White House claims executive privilege in GOP's "Fast and Furious" investigation

WASHINGTON - President Obama on Wednesday invoked executive privilege to withhold from a Congressional oversight committee some documents and communications among his advisers regarding the failed gun enforcement operation known as "Fast and Furious," in which weapons purchased in the United States were allowed to cross into Mexico.

It was the first time since Mr. Obama took office that he has asserted the privilege, and it sharpened considerably the long-festering dispute between Attorney General Eric H. Holder Jr. and Representative Darrell Issa of California, the Republican chairman of the House Committee on Oversight and Government Reform. The panel had been threatening to find Mr. Holder in contempt for refusing to hand over some documents.

Deputy Attorney General James Cole said in a letter to Mr. Issa that the president was claiming privilege over the documents, although he suggested that there might yet be a way to negotiate the release of some of the contested documents.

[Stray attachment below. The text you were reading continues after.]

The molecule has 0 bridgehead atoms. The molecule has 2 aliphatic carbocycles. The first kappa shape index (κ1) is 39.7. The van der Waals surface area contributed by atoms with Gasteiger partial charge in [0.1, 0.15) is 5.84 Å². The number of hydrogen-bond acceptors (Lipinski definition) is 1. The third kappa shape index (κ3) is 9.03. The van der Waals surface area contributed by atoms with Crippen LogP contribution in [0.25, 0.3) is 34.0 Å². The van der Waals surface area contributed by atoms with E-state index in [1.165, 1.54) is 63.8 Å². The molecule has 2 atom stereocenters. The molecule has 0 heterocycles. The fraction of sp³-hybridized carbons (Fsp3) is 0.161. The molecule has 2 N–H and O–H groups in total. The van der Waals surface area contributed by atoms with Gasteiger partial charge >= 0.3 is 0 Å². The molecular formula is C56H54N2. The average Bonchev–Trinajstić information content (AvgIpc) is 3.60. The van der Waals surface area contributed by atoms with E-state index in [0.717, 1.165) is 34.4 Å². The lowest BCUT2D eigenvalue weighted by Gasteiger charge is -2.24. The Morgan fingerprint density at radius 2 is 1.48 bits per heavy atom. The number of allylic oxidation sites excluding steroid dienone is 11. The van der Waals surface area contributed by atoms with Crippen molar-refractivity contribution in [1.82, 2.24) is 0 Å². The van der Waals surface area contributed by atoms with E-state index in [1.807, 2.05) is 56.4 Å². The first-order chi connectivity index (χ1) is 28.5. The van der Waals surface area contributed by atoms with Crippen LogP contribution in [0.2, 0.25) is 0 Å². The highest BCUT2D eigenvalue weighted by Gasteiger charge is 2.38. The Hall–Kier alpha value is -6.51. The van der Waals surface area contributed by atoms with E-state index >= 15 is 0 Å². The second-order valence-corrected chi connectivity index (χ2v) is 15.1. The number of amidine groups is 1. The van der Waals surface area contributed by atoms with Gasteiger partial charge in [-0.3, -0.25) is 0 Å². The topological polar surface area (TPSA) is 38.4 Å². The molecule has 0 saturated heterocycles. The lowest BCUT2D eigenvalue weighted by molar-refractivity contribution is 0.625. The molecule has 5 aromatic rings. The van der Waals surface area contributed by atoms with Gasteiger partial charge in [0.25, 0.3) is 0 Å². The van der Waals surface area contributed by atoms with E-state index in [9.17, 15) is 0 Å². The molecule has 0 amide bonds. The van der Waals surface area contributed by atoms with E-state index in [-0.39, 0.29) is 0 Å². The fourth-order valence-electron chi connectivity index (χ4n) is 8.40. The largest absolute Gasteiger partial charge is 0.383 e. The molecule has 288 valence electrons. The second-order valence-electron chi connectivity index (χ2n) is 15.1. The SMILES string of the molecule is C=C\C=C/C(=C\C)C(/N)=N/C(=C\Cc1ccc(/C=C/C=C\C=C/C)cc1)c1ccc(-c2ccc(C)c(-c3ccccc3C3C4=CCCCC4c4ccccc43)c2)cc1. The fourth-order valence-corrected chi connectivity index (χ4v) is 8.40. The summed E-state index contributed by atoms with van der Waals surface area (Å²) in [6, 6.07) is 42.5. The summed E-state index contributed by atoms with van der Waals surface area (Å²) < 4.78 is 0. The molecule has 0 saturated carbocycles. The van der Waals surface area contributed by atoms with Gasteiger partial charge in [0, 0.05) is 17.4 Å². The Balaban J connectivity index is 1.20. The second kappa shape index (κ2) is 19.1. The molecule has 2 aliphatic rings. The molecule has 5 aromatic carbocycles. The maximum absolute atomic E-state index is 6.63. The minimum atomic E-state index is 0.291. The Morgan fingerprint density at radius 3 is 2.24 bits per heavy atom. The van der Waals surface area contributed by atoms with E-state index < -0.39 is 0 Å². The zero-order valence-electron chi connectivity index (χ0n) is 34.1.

“We regret that we have arrived at this point, after the many steps we have taken to address the committee’s concerns and to accommodate the committee’s legitimate oversight interests regarding Operation Fast and Furious,” the Justice Department letter said. “Although we are deeply disappointed that the committee appears intent on proceeding with a contempt vote, the department remains willing to work with the committee to reach a mutually satisfactory resolution of the outstanding issues.”

Democrats are calling the GOP-led investigation  a “political witch hunt” and  a “kangaroo court,” saying it was designed to result in a contempt citation from the start as a way to get at Mr. Obama.

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